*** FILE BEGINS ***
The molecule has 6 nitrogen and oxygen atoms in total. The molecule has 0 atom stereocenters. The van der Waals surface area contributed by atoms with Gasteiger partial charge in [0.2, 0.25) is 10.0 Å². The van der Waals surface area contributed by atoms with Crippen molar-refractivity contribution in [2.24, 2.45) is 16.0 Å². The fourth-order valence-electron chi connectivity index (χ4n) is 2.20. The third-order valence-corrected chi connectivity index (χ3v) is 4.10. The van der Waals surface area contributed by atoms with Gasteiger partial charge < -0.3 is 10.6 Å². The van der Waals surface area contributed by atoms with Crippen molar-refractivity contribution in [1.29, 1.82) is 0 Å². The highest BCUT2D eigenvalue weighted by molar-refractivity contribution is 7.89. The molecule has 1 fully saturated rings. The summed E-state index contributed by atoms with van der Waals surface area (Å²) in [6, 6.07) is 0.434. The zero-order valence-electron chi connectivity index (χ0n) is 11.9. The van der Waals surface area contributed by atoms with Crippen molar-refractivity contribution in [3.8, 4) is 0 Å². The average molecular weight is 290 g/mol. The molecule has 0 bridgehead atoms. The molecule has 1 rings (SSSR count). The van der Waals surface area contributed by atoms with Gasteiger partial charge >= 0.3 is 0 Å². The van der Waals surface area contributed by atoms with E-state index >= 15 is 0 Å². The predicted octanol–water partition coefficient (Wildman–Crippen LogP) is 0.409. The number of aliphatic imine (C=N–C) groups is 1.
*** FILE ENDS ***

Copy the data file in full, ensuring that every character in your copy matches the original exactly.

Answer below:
The molecule has 6 nitrogen and oxygen atoms in total. The molecule has 0 atom stereocenters. The van der Waals surface area contributed by atoms with Gasteiger partial charge in [0.2, 0.25) is 10.0 Å². The van der Waals surface area contributed by atoms with Crippen molar-refractivity contribution in [2.24, 2.45) is 16.0 Å². The fourth-order valence-electron chi connectivity index (χ4n) is 2.20. The third-order valence-corrected chi connectivity index (χ3v) is 4.10. The van der Waals surface area contributed by atoms with Gasteiger partial charge < -0.3 is 10.6 Å². The van der Waals surface area contributed by atoms with Crippen molar-refractivity contribution in [1.29, 1.82) is 0 Å². The highest BCUT2D eigenvalue weighted by molar-refractivity contribution is 7.89. The molecule has 1 fully saturated rings. The summed E-state index contributed by atoms with van der Waals surface area (Å²) in [6, 6.07) is 0.434. The zero-order valence-electron chi connectivity index (χ0n) is 11.9. The van der Waals surface area contributed by atoms with Crippen molar-refractivity contribution in [3.8, 4) is 0 Å². The average molecular weight is 290 g/mol. The molecule has 0 bridgehead atoms. The molecule has 1 rings (SSSR count). The van der Waals surface area contributed by atoms with Gasteiger partial charge >= 0.3 is 0 Å². The van der Waals surface area contributed by atoms with E-state index >= 15 is 0 Å². The predicted octanol–water partition coefficient (Wildman–Crippen LogP) is 0.409. The number of aliphatic imine (C=N–C) groups is 1.